In May 2021, George Young, chief of staff to then-minister of defence Harjit Sajjan, wrote to the Canadian Armed Forces requesting a briefing for Sajjan on “any and all research that has been done by CAF/DND; any sightings that have been reported in recent years; any historical information that may be on file.” “It should/could be expected that the imminent US release of information will prompt questions domestically and with Defence-related implications,” the email says.

Canada has one of the world’s largest proportions of alleged UFO sightings. Roughly 1,000 such sightings are annually phoned in to Ufology Research, the organization operated by Rutkowski since 1989. While the majority of these reports are easily explained as aircraft or astronomical phenomena (such as a passing satellite), there have been a handful of incidents in which credible sightings of unexplained shapes or lights have been recorded by trained pilots.

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One of the most notable is a 2016 incident in which the pilots of an Air Canada Jazz flight over British Columbia reported a “steady red light” that could not be explained. The details of the sighting — which can be viewed on CADORS, a federal government database of civil aviation incidents — have the flight crew witnessing what they believe to be “another aircraft with a steady red light” while on a nighttime flight from Prince Rupert to Vancouver. “No other aircraft was known to be in that vicinity or observed on radar,” it reads.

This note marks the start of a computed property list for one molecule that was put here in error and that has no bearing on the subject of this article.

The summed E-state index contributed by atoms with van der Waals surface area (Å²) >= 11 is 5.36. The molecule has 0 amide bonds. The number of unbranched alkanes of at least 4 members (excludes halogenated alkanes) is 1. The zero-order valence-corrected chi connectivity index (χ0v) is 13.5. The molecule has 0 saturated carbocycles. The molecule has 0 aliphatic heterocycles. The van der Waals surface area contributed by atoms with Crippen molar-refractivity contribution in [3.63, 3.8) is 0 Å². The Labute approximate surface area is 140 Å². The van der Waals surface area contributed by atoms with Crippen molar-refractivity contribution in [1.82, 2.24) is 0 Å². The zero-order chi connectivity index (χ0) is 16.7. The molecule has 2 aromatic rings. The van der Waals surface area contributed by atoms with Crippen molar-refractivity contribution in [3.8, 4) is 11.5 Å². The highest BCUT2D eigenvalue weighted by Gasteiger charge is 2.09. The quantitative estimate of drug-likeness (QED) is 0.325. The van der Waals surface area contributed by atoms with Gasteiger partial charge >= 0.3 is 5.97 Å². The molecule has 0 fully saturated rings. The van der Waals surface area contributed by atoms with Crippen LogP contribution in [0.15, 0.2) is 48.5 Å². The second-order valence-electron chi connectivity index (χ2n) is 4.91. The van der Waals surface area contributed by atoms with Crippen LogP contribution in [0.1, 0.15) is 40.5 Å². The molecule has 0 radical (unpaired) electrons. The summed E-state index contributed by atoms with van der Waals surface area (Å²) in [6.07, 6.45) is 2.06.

The CTV briefing note mentions two others.

Just before Christmas, 2018 in Yarmouth, N.S., two witnesses (one on land, the other at sea) saw unexplained lights in the sky. What made the sighting particularly notable was that radar returns from the area showed an unexplained object right around where the two witnesses spotted the lights.

In August 2021, a “bright green flying object” was spotted near Gander, N.L. by two separate aircraft: An RCAF supply flight to Europe and a KLM Royal Dutch Airlines flight from Boston to the Netherlands. “It flew into a cloud, then disappeared,” reads the CADORS report.

Voices within the Canadian aviation community have previously criticized Ottawa for an apparent lack of curiosity regarding credible UFO reports.

A 2021 investigation by VICE traced the federal response to the 2016 Air Canada Jazz sighting. Despite being called in by Vancouver air traffic controllers as a “vital intelligence sighting,” the federal government’s response seemed to consist of little more than reviewing RCAF radar data and then shelving the report once they couldn’t find anything matching the Air Canada’s pilot’s description. “All I know is I’m not impressed with the level of investigation,” veteran RCAF pilot John Williams told VICE at the time.

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